PHENYTEK™ (phenytoin sodium) is an antiepileptic drug. Phenytoin sodium is related to the barbiturates in chemical structure, but has a five-membered ring.
PHENYTEK™ CAPSULES (extended phenytoin sodium capsules, USP) are indicated for the control of generalized tonic-clonic (grand mal) and complex partial (psychomotor, temporal lobe) seizures and prevention and treatment of seizures occurring during or following neurosurgery.
Phenytoin serum level determinations may be necessary for optimal dosage adjustments (see DOSAGE AND ADMINISTRATION and CLINICAL PHARMACOLOGY sections).
Published Studies Related to Phenytek (Phenytoin)
The effect of topical phenytoin on healing in diabetic foot ulcers: a randomized controlled trial. [2011.10]
AIM: The aim of the study was to evaluate the effect of topical phenytoin on healing in diabetic foot ulcers. A randomized, controlled, double-blind, clinical trial was conducted... CONCLUSIONS: There were no differences in diabetic foot ulcer closure rates or in diabetic foot ulcer area over time between the two groups. This study does not support the use of phenytoin in the treatment of diabetic foot ulcers. (c) 2011 The Authors. Diabetic Medicine (c) 2011 Diabetes UK.
Effects of lamotrigine and phenytoin on the pharmacokinetics of atorvastatin in healthy volunteers. [2011.07]
PURPOSE: Statins and antiepileptic drugs (AEDs) are frequently coprescribed to individuals with hypercholesterolemia and new-onset seizures...
Folic acid supplementation prevents phenytoin-induced gingival overgrowth in children. [2011.04.12]
OBJECTIVE: Gingival overgrowth is an important adverse effect of phenytoin (PHT) therapy, occurring in about half of the patients. This study aimed to evaluate the effect of oral folic acid supplementation (0.5 mg/day) for the prevention of PHT-induced gingival overgrowth (PIGO) in children with epilepsy aged 6-15 years on PHT monotherapy for 6 months... CONCLUSIONS: Oral folic acid was found to decrease the incidence of PIGO in children on PHT monotherapy, in a statistically significant and clinically relevant manner. Classification of evidence: This study provides Class I evidence that folic acid supplementation, 0.5 mg/day, is associated with prevention of gingival overgrowth in children taking PHT monotherapy.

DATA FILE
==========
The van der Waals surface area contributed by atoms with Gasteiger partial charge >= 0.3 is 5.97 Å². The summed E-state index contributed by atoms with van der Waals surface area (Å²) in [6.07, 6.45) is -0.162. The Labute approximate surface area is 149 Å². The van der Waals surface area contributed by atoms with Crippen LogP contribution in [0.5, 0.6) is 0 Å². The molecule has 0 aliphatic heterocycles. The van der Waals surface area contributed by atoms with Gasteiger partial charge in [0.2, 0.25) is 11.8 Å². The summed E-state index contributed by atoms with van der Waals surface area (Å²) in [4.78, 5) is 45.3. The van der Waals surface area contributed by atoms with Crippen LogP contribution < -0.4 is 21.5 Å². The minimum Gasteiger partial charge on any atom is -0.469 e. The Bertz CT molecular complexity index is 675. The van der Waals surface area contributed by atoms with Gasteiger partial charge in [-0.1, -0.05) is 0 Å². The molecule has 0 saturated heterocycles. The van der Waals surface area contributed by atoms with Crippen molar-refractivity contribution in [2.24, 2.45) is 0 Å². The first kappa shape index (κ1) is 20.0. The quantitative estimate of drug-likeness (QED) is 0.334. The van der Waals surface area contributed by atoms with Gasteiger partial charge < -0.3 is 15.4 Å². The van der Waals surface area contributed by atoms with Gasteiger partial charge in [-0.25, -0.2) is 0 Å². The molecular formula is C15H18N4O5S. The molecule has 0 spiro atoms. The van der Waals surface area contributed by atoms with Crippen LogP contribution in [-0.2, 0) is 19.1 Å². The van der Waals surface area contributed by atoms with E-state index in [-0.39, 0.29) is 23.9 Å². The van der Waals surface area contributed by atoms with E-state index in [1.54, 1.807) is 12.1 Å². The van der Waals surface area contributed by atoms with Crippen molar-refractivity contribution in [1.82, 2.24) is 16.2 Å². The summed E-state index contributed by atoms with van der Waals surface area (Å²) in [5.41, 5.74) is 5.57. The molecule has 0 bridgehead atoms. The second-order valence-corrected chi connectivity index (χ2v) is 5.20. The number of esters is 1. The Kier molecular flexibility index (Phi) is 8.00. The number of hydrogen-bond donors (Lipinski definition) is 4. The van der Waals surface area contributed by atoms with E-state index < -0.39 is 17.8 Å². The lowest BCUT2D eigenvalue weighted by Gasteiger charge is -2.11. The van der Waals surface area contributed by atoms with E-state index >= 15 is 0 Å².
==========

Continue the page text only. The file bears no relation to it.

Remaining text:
Pregabalin effect on steady-state pharmacokinetics of carbamazepine, lamotrigine, phenobarbital, phenytoin, topiramate, valproate, and tiagabine. [2011.02]
By reducing neuronal excitability through selective binding to the alpha(2)delta subunit of voltage-dependent calcium channels, pregabalin effectively treats epilepsy, chronic pain, and anxiety disorders. To evaluate if pregabalin coadministration affects pharmacokinetics of other antiepileptic drugs, population pharmacokinetic analyses using NONMEM software were performed on data from three epilepsy trials involving seven antiepileptic drugs with pregabalin as add-on therapy...
Should phenytoin or barbiturates be used as second-line anticonvulsant therapy for toxicological seizures? [2010.10]
CONCLUSION: Despite the lack of high-quality clinical trial data, pharmacological knowledge and animal studies suggest that phenobarbital or thiopentone should be second-line agents for controlling toxicological seizures. The role of newer agents such as propofol and levetiracetam in toxicological seizures is currently unclear because of a lack of clinical or animal studies.
Clinical Trials Related to Phenytek (Phenytoin)
Bioequivalence Study Of Phenytoin Suspension Versus EpaminŽ In 34 Healthy Volunteers. [Recruiting]
Mexican healthy volunteers will receive the current form of the drug (under the name of
Epamin) as well as Pfizer's compound (Phenytoin). Bioequivalence will be tested.
Phenytoin as a Neuroprotective Agent Against Corticosteroid-Induced Functional Imaging Changes [Recruiting]
The purpose of this research is to determine if patients who receive phenytoin (also
commonly known as Dilantin) before taking corticosteroids will show less memory impairment